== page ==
Zimbabwe: Times to Acquire National IDs Extended

TO swiftly process and facilitate the issuance of national documents required for voter registration, the Civil Registry Department will for the next nine days increase the working time to 12 hours during weekdays and 10 on weekends.

Starting yesterday, the Civil Registry Department will be opening from 7 am to 7 pm while on Saturday and Sunday, it will open from 7 am to 5 pm.

This exercise with a $24 billion budget is being conducted in conjunction with the Zimbabwe Electoral Commission (ZEC) mobile biometric voter registration blitz ahead of harmonised elections scheduled for this year.

Home Affairs and Cultural Heritage Minister Kazembe Kazembe yesterday said a total of 129 mobile teams have been deployed across the country in addition to static registry offices.

“A number of teams have been deployed in all provinces: Harare Metropolitan Province 9 teams, Bulawayo Metropolitan 8, Masvingo 24, Mashonaland East 9, Mashonaland West 8, Mashonaland Central 8, Manicaland 10, Matabeleland South 23, Matebeleland North 10 and Midlands 20.

“Each team will be having a different number of people depending on the deployments. This is the initial deployment but as we go through the process a lot of deployment will be made,” he said.

Minister Kazembe said the deployment was made possible through the support of other Government departments.

“This is to ensure that no place and no one is left behind. Everybody has a right to vote so we are encouraging our people who may have missed the initial blitz to take advantage of this ongoing,” he said.

In a statement yesterday, the Central Registry Department said the national mobile registration exercise which commenced on March 12 will end on March 21, 2023.

“Mobile teams have been deployed across the country to augment the existing static registry offices.

“The programme is meant to provide citizens with an opportunity to obtain national identity documents which will enable them to register as voters in the upcoming 2023 harmonised general elections,” reads the statement.

The Civil Registry department said the exercise is targeting those who attained 18 years intending to register as voters and eligible voters with lost identity documents.

The blitz is also targeting those who are 18 years and above and require both birth certificates and national identity documents.

“All static registry offices including the mobile teams will be operating as follows Monday to Friday 07:00 hours to 19:00 hours. Saturday and Sunday 07:00 hours to 17:00 hours.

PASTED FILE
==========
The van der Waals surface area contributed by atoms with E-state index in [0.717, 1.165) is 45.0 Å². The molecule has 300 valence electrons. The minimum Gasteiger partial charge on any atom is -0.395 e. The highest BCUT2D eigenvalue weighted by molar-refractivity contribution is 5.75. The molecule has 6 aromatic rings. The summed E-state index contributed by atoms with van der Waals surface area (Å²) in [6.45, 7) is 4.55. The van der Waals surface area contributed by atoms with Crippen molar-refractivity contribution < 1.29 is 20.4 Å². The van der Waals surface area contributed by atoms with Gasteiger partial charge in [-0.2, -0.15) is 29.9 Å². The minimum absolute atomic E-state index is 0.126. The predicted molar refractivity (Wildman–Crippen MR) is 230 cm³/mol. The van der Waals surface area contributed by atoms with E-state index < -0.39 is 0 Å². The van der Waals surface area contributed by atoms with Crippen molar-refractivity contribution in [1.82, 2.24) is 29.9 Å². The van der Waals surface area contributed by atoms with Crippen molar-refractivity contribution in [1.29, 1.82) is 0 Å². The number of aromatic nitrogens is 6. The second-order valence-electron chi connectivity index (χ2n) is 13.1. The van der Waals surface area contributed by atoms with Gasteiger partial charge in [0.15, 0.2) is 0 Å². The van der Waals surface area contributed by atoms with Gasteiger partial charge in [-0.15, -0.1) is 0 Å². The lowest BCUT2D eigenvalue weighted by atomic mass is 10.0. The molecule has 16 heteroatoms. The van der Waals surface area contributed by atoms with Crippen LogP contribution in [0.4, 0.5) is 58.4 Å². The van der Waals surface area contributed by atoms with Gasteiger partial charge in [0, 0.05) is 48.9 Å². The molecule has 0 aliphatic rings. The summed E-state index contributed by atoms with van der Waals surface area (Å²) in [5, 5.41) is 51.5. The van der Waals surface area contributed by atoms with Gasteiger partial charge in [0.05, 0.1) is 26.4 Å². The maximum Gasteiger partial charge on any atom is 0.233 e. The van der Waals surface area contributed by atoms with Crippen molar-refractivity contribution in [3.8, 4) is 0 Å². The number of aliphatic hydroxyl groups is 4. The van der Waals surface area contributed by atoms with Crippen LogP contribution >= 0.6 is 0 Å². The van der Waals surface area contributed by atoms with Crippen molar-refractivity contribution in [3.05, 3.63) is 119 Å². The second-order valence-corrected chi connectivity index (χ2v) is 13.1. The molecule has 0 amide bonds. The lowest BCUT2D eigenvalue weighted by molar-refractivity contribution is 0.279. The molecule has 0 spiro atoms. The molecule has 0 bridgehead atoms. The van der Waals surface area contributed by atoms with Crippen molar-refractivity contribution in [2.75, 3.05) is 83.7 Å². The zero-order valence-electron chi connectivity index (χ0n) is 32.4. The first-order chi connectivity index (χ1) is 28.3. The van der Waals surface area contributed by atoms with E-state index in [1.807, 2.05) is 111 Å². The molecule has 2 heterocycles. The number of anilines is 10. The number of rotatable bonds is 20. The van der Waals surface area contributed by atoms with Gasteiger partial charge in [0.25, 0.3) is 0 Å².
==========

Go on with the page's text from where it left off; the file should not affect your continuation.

“Members of the public are encouraged to take this opportunity to go and register,” said the Central Registry department.

When The Herald visited several mobile registration centres in Harare on the first day they were low turnouts in some areas while other areas recorded high turnouts.

In separate interviews, people hailed the Government for affording them an opportunity to acquire documents.

A newly registered voter, Mr Gibson Nziramasanga of Kuwadzana was delighted to have registered smoothly.

“This election will be my first one to cast a vote. I am glad that more centres have been created for the mobile voter registration process across the city affording a lot of people a chance to register,” he said.

Ms Alice Chaonza expressed mixed feelings over the process.

“The officials at Sunningdale were serving people at a snail’s pace. I went with a colleague at 11am, and spent almost two hours in the queue,” she said.

On Sunday at St Peters Primary School in Mbare, those who wanted to register for the first time were being told to wait due to technical challenges, while those transferring their names to new polling stations were being prioritised.

At centres such as Gwinyai A Primary School in Mbare, people had turned up in their numbers, but the queue was also moving slowly, while at Mhizha A Primary School in Highfield, there were fewer than 10 people.

The situation was different at Chipembere A Primary School in Highfield, with people expressing satisfaction with the registration process.

“It is just a matter of minutes,” said Mr Simbarashe Chibaya. “When I came, there were at least 15 people ahead of me and they were served promptly.”


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